Tuesday, January 7, 2014

JOBC Cubs Almanac--January 7

Today's Featured Cub: Alvin Dark

On this day in 1922, future Cub Alvin Dark was born. Dark had his best years with the Giants in New York, but as a member of the Cubs he was involved in one of the strangest plays in baseball history. It happened on June 30, 1959.

It all started when a missed strike three got away from Cubs catcher Sammy Taylor. Taylor, thinking it was a foul ball, didn't go after the ball. The bat boy, also thinking it was a foul ball, picked it up and tossed it to field announcer Pat Pieper.

Pieper saw that the batter was running to first base, so he realized it was a live ball, and let it drop at his feet. Third baseman Alvin Dark ran over to grab it. Meanwhile, the umpire gave Sammy Taylor a new ball out of habit.

In the confusion, the runner on first base, Stan Musial, made a run for second base. Cubs pitcher Bob Anderson took the ball out of Sammy Taylor's catcher's mitt and fired it to second base at the same time that third baseman Alvin Dark threw his ball to second base. Ernie Banks was covering second and caught one of the balls heading his way, while the other ball escaped into centerfield.

Ernie tagged out Musial with one ball, while center fielder Bobby Thomson lobbed the other ball into the dugout. Thinking that "real" ball has been tossed into the dugout, Musial kept on running and scored.

The umpires had a very long discussion about this play on the field before finally ruling that Musial was out because Ernie tagged him. The Cardinals were enraged by the call on the field and lodged an official protest.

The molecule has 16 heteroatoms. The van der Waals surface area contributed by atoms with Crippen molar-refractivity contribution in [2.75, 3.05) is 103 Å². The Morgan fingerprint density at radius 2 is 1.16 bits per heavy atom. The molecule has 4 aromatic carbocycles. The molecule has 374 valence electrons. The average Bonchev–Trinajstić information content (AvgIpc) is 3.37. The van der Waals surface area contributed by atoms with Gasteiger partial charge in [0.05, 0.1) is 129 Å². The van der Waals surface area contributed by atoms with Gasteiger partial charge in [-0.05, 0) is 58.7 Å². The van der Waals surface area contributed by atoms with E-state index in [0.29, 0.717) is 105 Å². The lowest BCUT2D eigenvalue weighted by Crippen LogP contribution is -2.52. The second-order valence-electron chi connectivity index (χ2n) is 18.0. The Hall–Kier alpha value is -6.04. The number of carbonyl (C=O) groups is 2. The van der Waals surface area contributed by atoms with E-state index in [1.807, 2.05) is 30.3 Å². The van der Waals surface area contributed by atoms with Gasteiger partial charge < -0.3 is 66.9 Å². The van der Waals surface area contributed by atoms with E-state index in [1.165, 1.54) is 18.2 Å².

The protest wasn't necessary.

The Cardinals won the game anyway, 4-1.

Today's Featured Baseball Card: Alfonso Soriano

(2012 Topps Heritage Baseball Card)

Alfonso Soriano was born on this day in 1976. When he signed an eight year contract with the Cubs, he was heralded as a huge signing. After all, he had a rare combination of power and speed (40 homers and 40 steals). Unfortunately, that speed left him pretty quickly after he joined the team, and it wasn't long before he heard the boo birds. In fairness he did have several good seasons with the team, and by the end of his time here, the fans were almost sad to see him go.

The stats on the back of this baseball card are from 2011: 475 at bats, 116 hits, 27 doubles, 1 triple, 26 homers, 2 stolen bases and a .244 batting average.

Nickname of the Day: Kitty

Kitty Bransfield played for the Cubs in his last season in the big leagues, 1911. He was a great first baseman for the Pirates before coming to the Cubs, and they called him Kitty there. The reason for the nickname, according to the Baseball Biography Project: "His original nickname was "Kid," but a reporter with bad hearing heard it as "Kitty" and the name stuck."

You can read Kitty's entire profile at the Baseball Biography Project here.

Cup of Coffee

Dick Calmus got into 21 games with the 1963 Dodgers but didn't get back up to the big leagues until September 2, 1967. He was the starting pitcher for the Cubs that day in the second game of a double header against the Mets at Wrigley Field. The Cubs spotted him a 4-1 lead, but Calmus couldn't hold it. He gave up two home runs to the Mets second baseman Jerry Bucheck, and was pulled in the fifth inning. It was his last big league appearance. He was 23 years old.

Other Cubs Birthdays

~Dad Clarke 1865 (1888 White Stockings)
He was a pitcher who eventually pitched seven years in the big leagues, but his stay in Chicago lasted only two games at the age of 23.

~Al Todd 1902 (1940-1943 Cubs)
He was 38 when he joined the Cubs, but he was the starting catcher for them in 1940.

~Doug Capilla 1952 (1979-1981 Cubs)
He was a big part of the Cubs bullpen in his seasons with the Cubs, but he had control issues.

A/V Club
When Soriano connected, it was a thing of beauty. Why anyone in the league ever threw him a fastball is one of life's greatest mysteries. Watch his swing in slow motion...